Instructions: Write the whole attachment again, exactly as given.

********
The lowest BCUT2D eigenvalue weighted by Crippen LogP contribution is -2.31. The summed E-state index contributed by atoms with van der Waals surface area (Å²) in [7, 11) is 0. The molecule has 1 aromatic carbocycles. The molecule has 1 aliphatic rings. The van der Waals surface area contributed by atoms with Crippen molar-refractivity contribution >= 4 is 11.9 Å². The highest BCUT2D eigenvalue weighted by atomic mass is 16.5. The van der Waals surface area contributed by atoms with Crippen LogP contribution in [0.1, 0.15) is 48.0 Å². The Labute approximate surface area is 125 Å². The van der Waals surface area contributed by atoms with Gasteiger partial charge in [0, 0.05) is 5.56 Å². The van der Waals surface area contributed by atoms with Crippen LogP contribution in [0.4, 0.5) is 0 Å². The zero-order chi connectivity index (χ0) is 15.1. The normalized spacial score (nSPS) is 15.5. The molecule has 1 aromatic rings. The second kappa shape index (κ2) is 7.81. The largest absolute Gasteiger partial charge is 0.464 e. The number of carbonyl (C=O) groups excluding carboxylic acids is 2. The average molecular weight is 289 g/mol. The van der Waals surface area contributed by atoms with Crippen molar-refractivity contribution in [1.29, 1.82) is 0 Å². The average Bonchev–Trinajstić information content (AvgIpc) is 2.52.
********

The lowest BCUT2D eigenvalue weighted by Crippen LogP contribution is -2.31. The summed E-state index contributed by atoms with van der Waals surface area (Å²) in [7, 11) is 0. The molecule has 1 aromatic carbocycles. The molecule has 1 aliphatic rings. The van der Waals surface area contributed by atoms with Crippen molar-refractivity contribution >= 4 is 11.9 Å². The highest BCUT2D eigenvalue weighted by atomic mass is 16.5. The van der Waals surface area contributed by atoms with Crippen LogP contribution in [0.1, 0.15) is 48.0 Å². The Labute approximate surface area is 125 Å². The van der Waals surface area contributed by atoms with Gasteiger partial charge in [0, 0.05) is 5.56 Å². The van der Waals surface area contributed by atoms with Crippen LogP contribution in [0.4, 0.5) is 0 Å². The zero-order chi connectivity index (χ0) is 15.1. The normalized spacial score (nSPS) is 15.5. The molecule has 1 aromatic rings. The second kappa shape index (κ2) is 7.81. The largest absolute Gasteiger partial charge is 0.464 e. The number of carbonyl (C=O) groups excluding carboxylic acids is 2. The average molecular weight is 289 g/mol. The van der Waals surface area contributed by atoms with Crippen molar-refractivity contribution in [1.29, 1.82) is 0 Å². The average Bonchev–Trinajstić information content (AvgIpc) is 2.52.